Time, Leeway, and the Laws of Nature: Why Humean Compatibilists Cannot Be Eternalists.Andrei A. Buckareff - 2019 - Metaphysica 20 (1):51-71.
    Humean compatibilism combines a Humean conception of laws of nature with a strong dual-ability condition for free will that requires that agents possess the ability to decide differently when they make a free decision. On the Humean view of laws of nature, laws of nature are taken to be contingent non-governing descriptions of significant regularities that obtain in the entire history of the universe. On Humean compatibilism, agents are taken to possess dual ability when making free decisions because what the (...)
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  13. added 2019-04-20
    Freier Wille und Naturgesetze: Überlegungen zum Konsequenzargument.Andreas Hüttemann & Christian Loew - 2019 - In Martin Breul, Aaron Langenfeld, Saskia Wendel & Klaus von Stoch (eds.), Streit um die Freiheit – Philosophische und Theologische Perspektiven. Paderborn: Schöningh. pp. 77-93.
    In this paper, we argue that the Consequence Argument relies on empirical premises. In particular, we show how the argument depends upon assumptions about the character of the laws of nature.
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  14. added 2019-04-20
    Willensfreiheit. Antworten auf Walde, Willaschek und Jäger.Geert Keil - 2009 - Deutsche Zeitschrift für Philosophie 57 (5):781-195.
    The article is a reply to three reviews of my book Willensfreiheit (Berlin/New York 2007) which were published in a previous issue of this journal. In the book, I develop a libertarian account of free will that invokes neither uncaused events nor mind-body dualism nor agent causality. Against Bettina Walde’s criticism, I argue that a well-balanced libertarianism can evade the luck objection and that it should not be portrayed as positing tiny causal gaps in an otherwise deterministic world. Against Marcus (...)
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  15. added 2019-04-08
    The Counterfactual Structure of the Consequence Argument.Stefan Rummens - forthcoming - Erkenntnis:1-20.
    This paper revisits a well-known rebuttal of Peter van Inwagen’s consequence argument. This CS-rebuttal, as I shall call it, focuses on the counterfactual structure of alternative possibilities. It shows that the ability to do otherwise is such that if the agent had exercised it, the distant past and/or the laws of nature would have been different. On the counterfactual scenario, there is, therefore, no need for the agent to exercise an ability to change the past or the laws of nature. (...)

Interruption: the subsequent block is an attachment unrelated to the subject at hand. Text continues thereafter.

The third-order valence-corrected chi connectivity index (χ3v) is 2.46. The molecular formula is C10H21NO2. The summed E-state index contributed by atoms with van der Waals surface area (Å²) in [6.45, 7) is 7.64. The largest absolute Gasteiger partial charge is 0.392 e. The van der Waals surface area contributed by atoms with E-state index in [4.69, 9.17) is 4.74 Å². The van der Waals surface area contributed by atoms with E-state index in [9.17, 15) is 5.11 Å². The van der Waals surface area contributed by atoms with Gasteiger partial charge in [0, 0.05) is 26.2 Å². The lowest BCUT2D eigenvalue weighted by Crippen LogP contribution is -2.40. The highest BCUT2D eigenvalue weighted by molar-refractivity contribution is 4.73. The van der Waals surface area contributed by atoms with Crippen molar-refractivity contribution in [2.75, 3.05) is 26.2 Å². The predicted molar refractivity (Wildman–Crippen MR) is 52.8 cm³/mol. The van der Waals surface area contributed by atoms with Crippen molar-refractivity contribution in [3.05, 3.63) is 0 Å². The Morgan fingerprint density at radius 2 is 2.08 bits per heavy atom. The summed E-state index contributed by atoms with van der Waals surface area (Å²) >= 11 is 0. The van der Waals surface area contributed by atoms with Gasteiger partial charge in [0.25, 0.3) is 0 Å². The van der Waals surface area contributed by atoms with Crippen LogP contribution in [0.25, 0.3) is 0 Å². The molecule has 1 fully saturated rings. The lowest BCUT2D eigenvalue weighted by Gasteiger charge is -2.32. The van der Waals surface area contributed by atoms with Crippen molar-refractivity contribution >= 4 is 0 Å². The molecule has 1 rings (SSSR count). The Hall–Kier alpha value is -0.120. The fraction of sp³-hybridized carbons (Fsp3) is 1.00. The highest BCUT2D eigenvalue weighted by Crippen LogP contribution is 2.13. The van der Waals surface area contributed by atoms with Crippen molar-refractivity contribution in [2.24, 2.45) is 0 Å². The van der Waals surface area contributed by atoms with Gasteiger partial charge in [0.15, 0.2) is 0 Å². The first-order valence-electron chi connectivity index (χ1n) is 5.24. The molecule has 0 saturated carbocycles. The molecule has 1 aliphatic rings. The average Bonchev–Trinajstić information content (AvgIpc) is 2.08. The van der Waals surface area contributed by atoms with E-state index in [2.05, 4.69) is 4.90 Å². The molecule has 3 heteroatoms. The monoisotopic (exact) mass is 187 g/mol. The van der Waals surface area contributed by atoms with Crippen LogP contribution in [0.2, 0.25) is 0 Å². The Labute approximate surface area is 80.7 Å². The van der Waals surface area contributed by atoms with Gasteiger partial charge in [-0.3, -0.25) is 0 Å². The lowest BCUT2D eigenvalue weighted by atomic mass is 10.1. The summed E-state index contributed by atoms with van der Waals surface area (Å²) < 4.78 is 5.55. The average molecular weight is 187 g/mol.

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  16. added 2019-04-08
    Elusive Freedom? A Reply to Helen Beebee.Michael Huemer - 2004 - Philosophical Review 113 (3):411-416.
    I defend my earlier argument for incompatibilism, against Helen Beebee’s reply. Beebee’s reply would allow one to have free will despite that nothing one does counts as an exercise of that freedom, and would grant one the ability to do A even when one’s doing A requires something to happen that one cannot bring about and that in fact will not happen.
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  17. added 2019-04-08
    The Core of the Consequence Argument.Alex Blum - 2003 - Dialectica 57 (4):423-429.
    We suggest that the classical version of the consequence argument contending that freedom and determinism are incompatible subtly misstates the core intuition, which is that if a true conditional and a true antecedent are jointly beyond our control, then so is the consequent. We show however that the improved version no less than the classical implies fatalism.Interestingly, the reasoning, that yields fatalism, undermines a direct argument for the soundness of the improved version. But if fatalism is sound, then trivially, so (...)
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  18. added 2019-04-08
    The Irrelevance of Indeterministic Counterexamples to Principle Beta.Thomas M. Crisp & Ted A. Warfield - 2000 - Philosophical and Phenomenological Research 61 (1):173-184.
    Incompatibilism about freedom and causal determinism is commonly supported by appeal to versions of the well known Consequence argument. Critics of the Consequence argument have presented counterexamples to the Consequence argument's central inference principle. The thesis of this article is that proponents of the Consequence argument can easily bypass even the best of these counterexamples.